Can robots improve elderly people’s life?

Question Title: 
Can robots improve <font size="32">elderly people’s life?</font>
Short answer: 

"You should not take your pill on an empty stomach!" In a futuristic elderly person's home this kind of advice could come from a robot. At ISTC the Planning and Scheduling Technology Laboratory (PST) is working to build artificial systems, which provide assistance services: robotics is therefore exploited for socially useful tasks. 

Extended answer: 

Demographic statistics show that European population is slowly getting older. The aging process has brought increased interest for new ways to effectively assist elderly people and grant them a high level of independence. This means preventing social isolation and promoting new tools to improve the quality of life of old and partially impaired people. The challenges entailed by this goal have lead to the development of the emerging field of Artificial Intelligence for Eldercare.

Working in this direction, the Planning and Scheduling Technology Laboratory (PST) aims at building cognitive support technology for domestic assistive services. One of the main results of this research is a prototypical intelligent home, the RoboCare Domestic Environment. It is a joint national project lasted from 2002 to 2007, in which PST actively participated as the coordinating entity.

RoboCare recreates a three-room flat where sensors, robots and other intelligent agents coordinate to support the daily activities of an elderly person. In this scenario a truly autonomous robot is able to monitor the daily schedule of an assisted person in his/her own apartment. A sophisticated obstacles-avoiding system allows a continuous and safe navigation of the robot in the environment: it can therefore autonomously maintain awareness of its position and reach any accessible destination.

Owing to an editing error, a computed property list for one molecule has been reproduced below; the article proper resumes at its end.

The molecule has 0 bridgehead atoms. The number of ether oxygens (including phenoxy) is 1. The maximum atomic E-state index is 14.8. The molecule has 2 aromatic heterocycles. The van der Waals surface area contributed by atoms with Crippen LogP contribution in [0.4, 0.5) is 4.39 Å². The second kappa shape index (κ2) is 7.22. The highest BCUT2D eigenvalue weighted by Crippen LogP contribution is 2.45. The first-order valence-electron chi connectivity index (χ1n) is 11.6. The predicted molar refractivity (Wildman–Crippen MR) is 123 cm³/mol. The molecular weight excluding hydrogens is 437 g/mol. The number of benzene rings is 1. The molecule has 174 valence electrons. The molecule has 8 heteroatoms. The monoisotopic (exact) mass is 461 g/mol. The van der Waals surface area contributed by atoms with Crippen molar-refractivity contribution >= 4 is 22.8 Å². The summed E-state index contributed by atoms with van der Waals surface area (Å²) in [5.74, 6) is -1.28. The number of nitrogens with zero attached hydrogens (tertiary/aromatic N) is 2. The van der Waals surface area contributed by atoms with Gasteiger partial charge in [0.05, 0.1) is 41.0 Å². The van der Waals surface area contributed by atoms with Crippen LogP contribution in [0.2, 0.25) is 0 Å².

Speech synthesis is used to verbalize suggestions, predicting and preventing possible hazardous behaviors. "You have already taken your pills!" Such a warning is generated as a reaction to unexpected behaviors of the assisted person: this is expressed in the form of temporal constraints among the activities. Constraint violations (repeating an already done action, delaying important activities) trigger the proper system's reaction.

The idea pursued with RoboCare is not to "replace" human caregivers, but to increase elderly people's independence. This is exactly the aim of another important project led by PST team: it is called ExCITE and its goal is to allow old people to remain in their home environments, enabling loved ones and caregivers to maintain a higher level of communication and interaction with them. The idea is simple but effective: a remote-controlled robot able to move within the home environment is endowed with a teleconferencing system which allows relatives, friends or caregivers to contact the assisted person. The challenge of ExCITE consists in moving laboratory experiments to real people life settings, thus exploring the ability of robots to reduce the sense of social isolation by bridging distance and facilitating interaction.

With RoboCare and ExCITE development PST has addressed one of the open challenges in AI, namely that of integrating intelligent skills to create a proactive assistant for everyday life.

Future steps will probably lead to the application of robotic platforms not only in domestic environments, but also in medical structures. 

Contact: Amedeo Cesta

ISTC Group: Planning and Scheduling Technology Laboratory